Original Music: Jerry Goldsmith
Written by Edward Anhalt
Produced and Directed by John Sturges
- Glenn Erickson
Steve Bannon, known as Stephen K. Bannon on his IMDb page, is reportedly making plans to return to his first love: Making movies. According to Page Six, Bannon has been taking meetings with “movie companies,” specifically with an eye toward making Westerns. Bannon’s rise to fame is as strange and ominous as Donald Trump’s; he landed at Breitbart news after producing a slew of right-wing political documentaries, causing Andrew Breitbart to call him the Leni Reifenstahl of the Tea Party movement. In a cruel twist of fate, he also earns ‘Seinfeld’ royalties.
Now, the architect of the alt-right movement is hoping to parlay his skills rallying white supremacists into Hollywood success once again. “The Western thing actually makes sense when you consider his strategy with Trump,” once source, told Page Six. “Maybe [Bannon] thinks there’s an untapped market for movies about John Wayne-style alpha males.”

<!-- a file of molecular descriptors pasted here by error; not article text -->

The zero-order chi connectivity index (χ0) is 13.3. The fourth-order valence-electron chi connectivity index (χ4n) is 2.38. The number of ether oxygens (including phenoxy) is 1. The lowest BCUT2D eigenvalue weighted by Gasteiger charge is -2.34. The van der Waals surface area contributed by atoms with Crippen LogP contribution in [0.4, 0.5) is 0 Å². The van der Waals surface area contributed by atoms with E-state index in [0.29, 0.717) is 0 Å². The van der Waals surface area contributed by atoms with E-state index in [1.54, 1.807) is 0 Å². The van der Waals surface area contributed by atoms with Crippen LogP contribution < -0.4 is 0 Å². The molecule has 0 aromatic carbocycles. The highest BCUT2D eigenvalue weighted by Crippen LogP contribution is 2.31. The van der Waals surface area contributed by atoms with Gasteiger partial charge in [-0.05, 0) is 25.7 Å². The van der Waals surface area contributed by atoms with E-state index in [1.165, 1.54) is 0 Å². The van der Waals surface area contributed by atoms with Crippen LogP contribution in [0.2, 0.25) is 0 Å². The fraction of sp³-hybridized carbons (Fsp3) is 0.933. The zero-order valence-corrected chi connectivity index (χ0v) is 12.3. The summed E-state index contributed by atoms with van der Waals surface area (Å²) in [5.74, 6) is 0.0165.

Read More: »
- Jude Dry
By John M. Whalen
The stars must have formed a fortuitous alignment. Somehow, a great wrong has been righted and order has been restored to the universe. Kino Lorber, under its Kl Classics brand, has just released “Sunset in the West,” the first-ever high definition Blu-Ray edition of a Roy Rogers Trucolor western. This may not sound like a big deal to some people, but for the initiated—those who grew up watching Roy on the big screen at countless Saturday matinees in the 1950s— it is monumental. Because, until now the only Roy Rogers movies available for home viewing were dark, faded, and badly edited transfers released first on VHS and later DVD by Republic Studios. Republic treated Roy’s movies with criminal disrespect. The studio let the movies fade away with in their vaults, and then sold them to TV where they were butchered to fit time slots. »